Does your business involve transferring personal data abroad? If so, you need to take action.
If you do business outside the EU, it is likely that you routinely transfer personal data outside the EU. A recent decision by the EU Court of Justice (“ECJ”) – whose decisions must still be followed by the UK – means that:
- If you do business in the USA, you likely need to enter into some additional written contracts.
- If you do business elsewhere outside the EU, you need to consider (and be seen to have considered) whether your current safeguards for transferring personal data are adequate, and take further action if not.
The ECJ has ruled that the EU-US Privacy Shield is invalid. The Privacy Shield is a mechanism which allowed personal data to be transferred seamlessly from EU Member States to the USA without being slowed down by the GDPR. It will no longer be lawful to transfer personal data from the UK/EU to the USA in reliance on the Privacy Shield.
This is the second time the ECJ has invalidated a special arrangement between the EU and the USA for transatlantic transfers of personal data (having previously invalidated the Safe Harbour arrangement). Once again, the sticking point is the USA’s insistence that its intelligence services be given unrestricted access to any information coming into the jurisdiction. Essentially, the ECJ ruled that this contradicts the main purpose of the GDPR: to allow individuals greater control over how organisations use their personal data. US law therefore does not offer the required level of protection for EU data subjects.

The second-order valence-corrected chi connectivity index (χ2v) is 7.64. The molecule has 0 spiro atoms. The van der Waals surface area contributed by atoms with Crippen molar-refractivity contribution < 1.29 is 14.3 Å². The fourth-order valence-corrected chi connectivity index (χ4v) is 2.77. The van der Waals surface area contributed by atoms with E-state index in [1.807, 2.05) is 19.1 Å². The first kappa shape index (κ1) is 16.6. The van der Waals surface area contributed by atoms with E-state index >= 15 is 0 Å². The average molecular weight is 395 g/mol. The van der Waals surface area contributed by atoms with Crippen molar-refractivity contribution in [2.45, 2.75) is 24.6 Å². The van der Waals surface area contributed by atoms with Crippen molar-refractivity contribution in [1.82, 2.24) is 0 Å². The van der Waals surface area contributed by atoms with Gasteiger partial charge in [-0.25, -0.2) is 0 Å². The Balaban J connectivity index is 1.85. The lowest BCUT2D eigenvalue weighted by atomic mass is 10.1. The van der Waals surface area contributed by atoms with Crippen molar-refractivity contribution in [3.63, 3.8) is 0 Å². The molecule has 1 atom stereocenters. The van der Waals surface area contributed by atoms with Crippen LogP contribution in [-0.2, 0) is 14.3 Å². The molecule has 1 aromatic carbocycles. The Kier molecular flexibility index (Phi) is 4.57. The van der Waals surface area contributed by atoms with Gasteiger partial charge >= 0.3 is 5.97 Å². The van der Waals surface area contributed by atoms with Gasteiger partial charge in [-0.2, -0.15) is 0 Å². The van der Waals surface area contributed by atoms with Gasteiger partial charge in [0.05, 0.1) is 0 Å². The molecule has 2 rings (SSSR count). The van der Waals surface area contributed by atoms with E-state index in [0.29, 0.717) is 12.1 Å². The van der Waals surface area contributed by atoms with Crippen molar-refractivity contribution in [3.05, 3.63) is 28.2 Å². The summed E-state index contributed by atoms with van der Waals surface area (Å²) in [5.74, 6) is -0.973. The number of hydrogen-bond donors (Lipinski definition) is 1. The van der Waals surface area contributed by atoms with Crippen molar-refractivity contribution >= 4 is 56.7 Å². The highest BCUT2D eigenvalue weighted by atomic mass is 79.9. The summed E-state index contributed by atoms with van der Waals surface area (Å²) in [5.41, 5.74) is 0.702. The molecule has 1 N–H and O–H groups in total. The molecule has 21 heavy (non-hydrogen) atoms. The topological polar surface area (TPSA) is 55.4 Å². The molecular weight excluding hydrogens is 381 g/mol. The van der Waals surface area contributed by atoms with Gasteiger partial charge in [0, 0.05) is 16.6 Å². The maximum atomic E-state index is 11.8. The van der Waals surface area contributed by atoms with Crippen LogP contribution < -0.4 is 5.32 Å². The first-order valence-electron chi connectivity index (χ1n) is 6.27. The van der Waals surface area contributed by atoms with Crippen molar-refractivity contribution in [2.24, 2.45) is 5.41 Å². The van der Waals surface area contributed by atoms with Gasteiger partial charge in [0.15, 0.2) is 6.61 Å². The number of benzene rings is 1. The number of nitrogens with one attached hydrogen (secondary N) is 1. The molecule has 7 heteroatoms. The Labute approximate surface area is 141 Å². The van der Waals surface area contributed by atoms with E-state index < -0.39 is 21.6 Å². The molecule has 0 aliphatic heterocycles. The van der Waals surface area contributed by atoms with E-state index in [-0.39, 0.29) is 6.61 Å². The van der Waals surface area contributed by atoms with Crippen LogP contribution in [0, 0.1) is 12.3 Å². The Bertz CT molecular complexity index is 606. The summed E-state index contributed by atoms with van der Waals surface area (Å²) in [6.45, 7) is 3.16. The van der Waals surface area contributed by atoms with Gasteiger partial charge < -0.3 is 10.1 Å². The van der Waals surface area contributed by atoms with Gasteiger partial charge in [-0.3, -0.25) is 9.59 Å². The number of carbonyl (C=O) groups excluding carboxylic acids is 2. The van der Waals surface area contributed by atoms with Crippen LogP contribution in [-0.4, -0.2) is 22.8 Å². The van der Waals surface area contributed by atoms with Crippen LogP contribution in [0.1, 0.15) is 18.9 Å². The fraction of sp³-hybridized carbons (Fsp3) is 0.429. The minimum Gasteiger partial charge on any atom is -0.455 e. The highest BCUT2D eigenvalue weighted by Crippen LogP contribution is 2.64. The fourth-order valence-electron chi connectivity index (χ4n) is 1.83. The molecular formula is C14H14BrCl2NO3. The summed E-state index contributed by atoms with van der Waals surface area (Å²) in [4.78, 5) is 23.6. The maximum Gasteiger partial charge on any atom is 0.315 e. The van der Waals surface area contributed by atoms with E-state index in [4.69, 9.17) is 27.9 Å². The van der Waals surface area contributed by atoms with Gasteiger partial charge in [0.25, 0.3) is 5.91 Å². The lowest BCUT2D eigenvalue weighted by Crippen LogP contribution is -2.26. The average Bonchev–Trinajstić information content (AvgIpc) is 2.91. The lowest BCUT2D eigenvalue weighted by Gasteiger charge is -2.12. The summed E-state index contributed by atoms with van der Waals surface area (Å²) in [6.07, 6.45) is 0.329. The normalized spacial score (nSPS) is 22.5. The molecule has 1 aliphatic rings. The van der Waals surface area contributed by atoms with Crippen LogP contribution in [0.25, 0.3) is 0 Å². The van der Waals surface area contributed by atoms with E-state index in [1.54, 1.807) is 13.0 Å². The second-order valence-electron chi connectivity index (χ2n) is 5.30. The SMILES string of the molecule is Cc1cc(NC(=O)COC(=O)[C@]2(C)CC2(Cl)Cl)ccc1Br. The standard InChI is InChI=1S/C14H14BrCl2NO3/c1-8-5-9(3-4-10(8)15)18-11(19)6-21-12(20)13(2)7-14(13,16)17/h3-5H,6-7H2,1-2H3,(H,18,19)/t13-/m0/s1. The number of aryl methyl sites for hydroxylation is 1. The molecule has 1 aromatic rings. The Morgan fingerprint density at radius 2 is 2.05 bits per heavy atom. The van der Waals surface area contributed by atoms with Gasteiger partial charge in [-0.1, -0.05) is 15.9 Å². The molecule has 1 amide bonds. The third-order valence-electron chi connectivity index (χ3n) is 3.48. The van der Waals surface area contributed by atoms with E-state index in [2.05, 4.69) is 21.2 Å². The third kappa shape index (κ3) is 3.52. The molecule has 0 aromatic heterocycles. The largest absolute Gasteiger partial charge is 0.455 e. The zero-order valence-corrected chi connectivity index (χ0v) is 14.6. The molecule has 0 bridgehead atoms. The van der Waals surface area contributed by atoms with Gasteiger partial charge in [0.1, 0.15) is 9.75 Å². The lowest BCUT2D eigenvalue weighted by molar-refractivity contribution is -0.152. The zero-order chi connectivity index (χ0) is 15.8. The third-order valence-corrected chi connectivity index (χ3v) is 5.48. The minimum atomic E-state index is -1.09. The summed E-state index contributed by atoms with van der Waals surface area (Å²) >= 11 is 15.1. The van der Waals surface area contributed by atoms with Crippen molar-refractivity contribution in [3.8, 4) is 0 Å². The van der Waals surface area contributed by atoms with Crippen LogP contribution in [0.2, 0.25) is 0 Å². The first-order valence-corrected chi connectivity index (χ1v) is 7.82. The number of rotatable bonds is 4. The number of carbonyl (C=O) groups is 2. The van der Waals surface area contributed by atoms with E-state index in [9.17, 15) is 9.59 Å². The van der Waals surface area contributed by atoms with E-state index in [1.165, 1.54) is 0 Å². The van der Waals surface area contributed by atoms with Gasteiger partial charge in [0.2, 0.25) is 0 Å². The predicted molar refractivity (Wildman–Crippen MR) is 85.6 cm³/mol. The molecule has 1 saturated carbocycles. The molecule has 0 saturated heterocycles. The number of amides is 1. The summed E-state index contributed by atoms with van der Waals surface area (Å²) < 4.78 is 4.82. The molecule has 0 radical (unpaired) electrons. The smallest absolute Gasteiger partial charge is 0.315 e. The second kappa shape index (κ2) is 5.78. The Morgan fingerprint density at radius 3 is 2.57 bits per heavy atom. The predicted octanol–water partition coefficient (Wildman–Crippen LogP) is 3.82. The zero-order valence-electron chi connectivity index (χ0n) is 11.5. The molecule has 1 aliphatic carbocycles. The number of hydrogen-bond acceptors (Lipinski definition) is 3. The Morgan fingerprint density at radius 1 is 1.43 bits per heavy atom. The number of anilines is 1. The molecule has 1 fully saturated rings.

Given the breadth of the definition of “personal data” under the GDPR – in essence, any information from which a living individual can be identified – it is likely that most organisations in the UK (or elsewhere within the EU) regularly doing business in, or otherwise working with businesses in, the USA have been systematically transferring personal data to the USA under the Privacy Shield.
These organisations need to choose and implement a documentary mechanism to fill the void. The most straightforward solution is to use the standard contractual clauses for the international transfer of personal data (“Standard Clauses”). However, this has also become more complicated as a result of the ECJ’s decision. As the Standard Clauses have not been updated since before the GDPR came into effect, the ECJ has also taken the opportunity to address the issue. This is where the decision affects businesses transferring personal data to almost any other country outside the EU.
Organisations transferring personal data outside the EU on the basis of the Standard Clauses must now:
- consider whether the applicable circumstances, including the law of the country in which the data importer is based, their use of the Standard Clauses provides the level of protection to data subjects required under the GDPR;
- if not, implement additional protective measures; and
- keep a documentary record of the process, including an explanation why the additional protective measures provide the protection required.
It is worth remembering that the UK remains subject to the jurisdiction of the ECJ until the end of 2020, at the earliest.
Please let our data privacy specialist, Lucas Atkin, know if you have any questions or need any help. We understand that things are changing quickly and that your priorities might be stretched. We have a range of flexible options to suit most circumstances. Alternately, Lucas is happy to have a free 30-minute initial phone call or online meeting to discuss any questions you might have or any risks of breaching the GDPR you might be worried about.
This update is for general purposes and guidance only and does not constitute legal or professional advice. You should seek legal advice before relying on its content. For advice, get in touch with your usual Greenwoods GRM contact or scroll down to complete our enquiry form.